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The insureds were sued by homeowners in two separate suits alleging defects in the construction of their homes.

Carrier Has Duty to Defend Claim for Active Malfunction of Product

Monday, October 19, 2020 — Tred R. Eyerly - Insurance Law Hawaii

Rejecting that the underlying claim was based solely on faulty workmanship, the Third Circuit held the insurer had a duty to defend allegations of a malfunctioning product. Nautilus Ins. Co. v. 200 Christina Street Partners LLC, 2020 U.S. App. LEXIS 22118 (3d Cir. July 16, 2020).

The insureds were sued by homeowners in two separate suits alleging defects in the construction of their homes. Nautilus defended under a reservation of rights. Nautilus filed suit in District Court and moved for judgment on the pleadings. The District Court denied the motion, finding Nautilus had a duty to defend because the underlying claims sufficiently alleged product--related tort clams that could fall within the scope of coverage under the relevant policies.

The Third Circuit affirmed. There was a distinction between a claim of faulty workmanship, for which the insurer did not have a duty to defend, and a claim of "active malfunction" of a product, for which an insurer did have such a duty. An active malfunction was sufficiently fortuitous as to constitute an "occurrence."

Reprinted courtesy of Tred R. Eyerly, Damon Key Leong Kupchak Hastert

Mr. Eyerly may be contacted at te@hawaiilawyer.com

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Insurance notebook file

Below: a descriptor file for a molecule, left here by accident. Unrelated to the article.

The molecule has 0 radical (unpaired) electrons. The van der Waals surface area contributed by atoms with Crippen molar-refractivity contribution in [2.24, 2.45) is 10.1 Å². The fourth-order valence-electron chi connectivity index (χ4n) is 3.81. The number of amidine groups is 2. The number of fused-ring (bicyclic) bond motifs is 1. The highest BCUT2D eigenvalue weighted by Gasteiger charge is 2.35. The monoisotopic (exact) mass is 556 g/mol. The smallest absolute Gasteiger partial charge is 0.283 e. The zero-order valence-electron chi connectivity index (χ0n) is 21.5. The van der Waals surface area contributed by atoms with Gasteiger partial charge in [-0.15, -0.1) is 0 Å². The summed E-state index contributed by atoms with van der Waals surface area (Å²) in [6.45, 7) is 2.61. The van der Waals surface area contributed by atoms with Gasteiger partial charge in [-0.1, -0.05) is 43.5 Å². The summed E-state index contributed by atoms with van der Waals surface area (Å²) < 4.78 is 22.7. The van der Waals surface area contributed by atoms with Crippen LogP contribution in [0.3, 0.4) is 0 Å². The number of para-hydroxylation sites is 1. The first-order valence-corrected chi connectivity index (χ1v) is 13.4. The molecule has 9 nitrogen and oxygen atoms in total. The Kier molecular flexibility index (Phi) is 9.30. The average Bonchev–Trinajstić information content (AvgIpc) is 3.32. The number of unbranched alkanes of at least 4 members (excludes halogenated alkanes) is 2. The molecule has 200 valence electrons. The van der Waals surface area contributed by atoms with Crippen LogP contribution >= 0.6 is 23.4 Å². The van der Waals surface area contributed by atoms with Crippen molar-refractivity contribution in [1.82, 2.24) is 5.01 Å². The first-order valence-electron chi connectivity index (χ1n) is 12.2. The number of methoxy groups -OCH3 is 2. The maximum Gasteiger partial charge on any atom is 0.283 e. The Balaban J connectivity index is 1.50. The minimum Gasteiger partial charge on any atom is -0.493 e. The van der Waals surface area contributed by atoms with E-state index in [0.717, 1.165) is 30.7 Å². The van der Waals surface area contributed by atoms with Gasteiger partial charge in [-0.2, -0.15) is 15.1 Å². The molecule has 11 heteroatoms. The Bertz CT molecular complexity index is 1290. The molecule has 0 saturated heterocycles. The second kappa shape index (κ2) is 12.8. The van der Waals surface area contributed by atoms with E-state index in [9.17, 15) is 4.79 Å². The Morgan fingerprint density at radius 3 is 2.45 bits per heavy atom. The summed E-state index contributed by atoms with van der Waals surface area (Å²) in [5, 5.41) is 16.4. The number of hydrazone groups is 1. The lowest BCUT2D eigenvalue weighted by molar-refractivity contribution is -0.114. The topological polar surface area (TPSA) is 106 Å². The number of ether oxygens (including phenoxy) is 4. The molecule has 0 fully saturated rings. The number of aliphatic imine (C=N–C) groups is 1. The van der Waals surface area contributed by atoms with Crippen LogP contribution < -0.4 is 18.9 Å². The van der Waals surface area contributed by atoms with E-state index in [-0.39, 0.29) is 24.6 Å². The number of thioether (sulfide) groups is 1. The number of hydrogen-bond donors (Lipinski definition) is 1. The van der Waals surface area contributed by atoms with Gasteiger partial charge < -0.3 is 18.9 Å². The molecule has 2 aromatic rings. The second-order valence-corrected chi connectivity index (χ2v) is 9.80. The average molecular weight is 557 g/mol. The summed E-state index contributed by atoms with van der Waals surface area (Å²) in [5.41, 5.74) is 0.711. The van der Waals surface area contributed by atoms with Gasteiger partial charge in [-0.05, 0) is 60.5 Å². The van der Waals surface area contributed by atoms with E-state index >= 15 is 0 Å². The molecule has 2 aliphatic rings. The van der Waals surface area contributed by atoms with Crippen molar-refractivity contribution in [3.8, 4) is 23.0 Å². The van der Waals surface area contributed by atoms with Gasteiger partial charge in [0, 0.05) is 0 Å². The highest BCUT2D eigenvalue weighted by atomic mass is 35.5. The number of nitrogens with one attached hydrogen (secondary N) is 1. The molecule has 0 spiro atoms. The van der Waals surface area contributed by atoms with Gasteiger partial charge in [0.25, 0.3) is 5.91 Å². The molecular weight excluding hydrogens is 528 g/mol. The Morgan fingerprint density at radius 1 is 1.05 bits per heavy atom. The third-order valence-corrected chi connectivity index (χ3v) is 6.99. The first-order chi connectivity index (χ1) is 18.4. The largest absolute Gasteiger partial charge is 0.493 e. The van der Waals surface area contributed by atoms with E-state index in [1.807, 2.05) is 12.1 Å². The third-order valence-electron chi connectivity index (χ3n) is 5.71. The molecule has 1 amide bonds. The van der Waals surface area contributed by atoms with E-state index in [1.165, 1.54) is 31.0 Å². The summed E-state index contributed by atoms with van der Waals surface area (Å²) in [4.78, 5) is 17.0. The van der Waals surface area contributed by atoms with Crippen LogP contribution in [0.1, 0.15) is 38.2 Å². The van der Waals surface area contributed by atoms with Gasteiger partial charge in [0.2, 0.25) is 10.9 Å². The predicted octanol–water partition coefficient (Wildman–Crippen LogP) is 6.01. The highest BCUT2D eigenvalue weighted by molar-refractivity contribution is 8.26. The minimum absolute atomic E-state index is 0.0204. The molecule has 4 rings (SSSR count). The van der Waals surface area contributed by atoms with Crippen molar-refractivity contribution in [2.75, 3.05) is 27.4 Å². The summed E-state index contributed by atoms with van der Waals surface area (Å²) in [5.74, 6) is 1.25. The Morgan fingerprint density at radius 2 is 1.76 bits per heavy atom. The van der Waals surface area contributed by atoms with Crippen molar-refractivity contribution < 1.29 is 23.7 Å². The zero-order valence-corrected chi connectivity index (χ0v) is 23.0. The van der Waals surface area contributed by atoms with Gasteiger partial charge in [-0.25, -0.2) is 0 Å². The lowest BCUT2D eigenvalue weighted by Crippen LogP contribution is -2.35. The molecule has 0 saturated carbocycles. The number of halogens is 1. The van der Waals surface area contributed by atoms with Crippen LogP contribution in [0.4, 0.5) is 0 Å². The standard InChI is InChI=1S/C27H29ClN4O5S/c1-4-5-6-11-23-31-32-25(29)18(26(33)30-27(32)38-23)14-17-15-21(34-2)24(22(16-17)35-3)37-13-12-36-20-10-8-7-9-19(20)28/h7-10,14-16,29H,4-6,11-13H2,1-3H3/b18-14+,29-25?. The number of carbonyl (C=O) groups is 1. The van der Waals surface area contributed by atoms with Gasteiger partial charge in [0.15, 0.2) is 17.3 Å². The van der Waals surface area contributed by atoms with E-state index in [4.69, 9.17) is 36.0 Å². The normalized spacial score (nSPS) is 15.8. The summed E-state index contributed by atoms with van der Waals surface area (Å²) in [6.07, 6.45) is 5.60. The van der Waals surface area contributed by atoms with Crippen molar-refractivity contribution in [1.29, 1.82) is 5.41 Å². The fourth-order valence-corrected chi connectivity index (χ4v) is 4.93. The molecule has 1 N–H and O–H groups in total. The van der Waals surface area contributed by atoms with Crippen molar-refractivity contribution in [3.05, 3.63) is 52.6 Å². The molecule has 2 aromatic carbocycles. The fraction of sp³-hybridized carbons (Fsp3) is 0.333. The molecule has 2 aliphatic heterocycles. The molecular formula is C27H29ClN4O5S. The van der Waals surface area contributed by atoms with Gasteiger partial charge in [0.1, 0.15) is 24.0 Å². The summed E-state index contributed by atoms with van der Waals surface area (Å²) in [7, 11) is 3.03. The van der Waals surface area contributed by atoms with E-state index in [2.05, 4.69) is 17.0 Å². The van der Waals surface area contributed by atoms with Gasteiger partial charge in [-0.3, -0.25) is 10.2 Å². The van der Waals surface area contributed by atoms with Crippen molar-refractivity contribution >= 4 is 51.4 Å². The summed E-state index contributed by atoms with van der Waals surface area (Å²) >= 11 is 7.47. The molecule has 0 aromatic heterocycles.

An insurer’s obligations under its insurance policy are not the same as an idemnitee’s obligations under an indemnity provision.

Insurance Policies and Indemnity Provisions Are Not the Same

Monday, October 19, 2020 — Garret Murai - California Construction Law Blog

Just because you own a pair of Air Jordans doesn’t make you Michael Jordan. In the next case, Carter v. Pulte Home Corporation, Case No. A154757 (July 23, 2020), the 1st District Court of Appeal denied an insurance carrier’s equitable subrogation claim explaining that an insurer’s obligations under its insurance policy are not the same as an idemnitee’s obligations under an indemnity provision. Or, as aptly put by the Court of Appeal, while a “subrogated insurer is said to ‘stand in the shoes’ of its insured, because it has no greater rights than the insured. Here . . . [the insurer] is seeking to stand in a different, more advantageous set of shoes.”

Carter v. Pulte Home Corporation

Pulte Home Corporation was sued for construction defects by 38 homeowners in two housing developments. Various subcontractors had worked on the projects, but under their subcontracts, each subcontractor agreed to indemnify Pulte from and against “all liability, claims, judgments, suits, or demands for damages to persons or property arising out of, resulting from, or relating to Contractor’s performance of work under the Agreement (‘Claims’) unless such Claims have been specifically determined by the trier of fact to be the sole negligence of Pulte . . . ”